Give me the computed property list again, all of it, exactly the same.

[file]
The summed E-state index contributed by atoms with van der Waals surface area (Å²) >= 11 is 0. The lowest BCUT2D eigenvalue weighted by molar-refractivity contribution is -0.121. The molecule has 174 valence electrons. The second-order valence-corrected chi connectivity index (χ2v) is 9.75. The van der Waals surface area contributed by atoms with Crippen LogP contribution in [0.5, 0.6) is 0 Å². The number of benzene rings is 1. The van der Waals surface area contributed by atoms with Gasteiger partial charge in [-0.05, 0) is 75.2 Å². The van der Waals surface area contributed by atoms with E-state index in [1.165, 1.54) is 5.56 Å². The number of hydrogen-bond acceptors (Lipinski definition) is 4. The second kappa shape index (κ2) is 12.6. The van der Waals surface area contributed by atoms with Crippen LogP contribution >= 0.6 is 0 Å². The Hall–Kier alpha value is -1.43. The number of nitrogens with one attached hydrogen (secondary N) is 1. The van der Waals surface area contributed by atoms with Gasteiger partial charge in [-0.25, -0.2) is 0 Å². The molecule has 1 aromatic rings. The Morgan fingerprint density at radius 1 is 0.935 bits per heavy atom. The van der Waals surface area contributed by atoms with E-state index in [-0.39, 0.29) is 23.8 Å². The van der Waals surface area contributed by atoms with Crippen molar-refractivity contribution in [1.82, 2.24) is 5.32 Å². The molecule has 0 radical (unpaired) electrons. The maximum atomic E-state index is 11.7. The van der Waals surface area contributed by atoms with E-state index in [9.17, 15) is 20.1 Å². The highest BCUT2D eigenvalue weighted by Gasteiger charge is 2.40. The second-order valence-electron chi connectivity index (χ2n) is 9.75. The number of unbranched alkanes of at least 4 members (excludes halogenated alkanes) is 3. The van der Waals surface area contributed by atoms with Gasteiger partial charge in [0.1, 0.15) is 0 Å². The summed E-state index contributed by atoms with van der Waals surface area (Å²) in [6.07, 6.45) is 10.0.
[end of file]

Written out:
The summed E-state index contributed by atoms with van der Waals surface area (Å²) >= 11 is 0. The lowest BCUT2D eigenvalue weighted by molar-refractivity contribution is -0.121. The molecule has 174 valence electrons. The second-order valence-corrected chi connectivity index (χ2v) is 9.75. The van der Waals surface area contributed by atoms with Crippen LogP contribution in [0.5, 0.6) is 0 Å². The number of benzene rings is 1. The van der Waals surface area contributed by atoms with Gasteiger partial charge in [-0.05, 0) is 75.2 Å². The van der Waals surface area contributed by atoms with E-state index in [1.165, 1.54) is 5.56 Å². The number of hydrogen-bond acceptors (Lipinski definition) is 4. The second kappa shape index (κ2) is 12.6. The van der Waals surface area contributed by atoms with Crippen LogP contribution >= 0.6 is 0 Å². The Hall–Kier alpha value is -1.43. The number of nitrogens with one attached hydrogen (secondary N) is 1. The van der Waals surface area contributed by atoms with Gasteiger partial charge in [-0.25, -0.2) is 0 Å². The molecule has 1 aromatic rings. The Morgan fingerprint density at radius 1 is 0.935 bits per heavy atom. The van der Waals surface area contributed by atoms with E-state index in [-0.39, 0.29) is 23.8 Å². The van der Waals surface area contributed by atoms with Crippen molar-refractivity contribution in [1.82, 2.24) is 5.32 Å². The molecule has 0 radical (unpaired) electrons. The maximum atomic E-state index is 11.7. The van der Waals surface area contributed by atoms with E-state index in [9.17, 15) is 20.1 Å². The highest BCUT2D eigenvalue weighted by Gasteiger charge is 2.40. The second-order valence-electron chi connectivity index (χ2n) is 9.75. The number of unbranched alkanes of at least 4 members (excludes halogenated alkanes) is 3. The van der Waals surface area contributed by atoms with Gasteiger partial charge in [0.1, 0.15) is 0 Å². The summed E-state index contributed by atoms with van der Waals surface area (Å²) in [6.07, 6.45) is 10.0.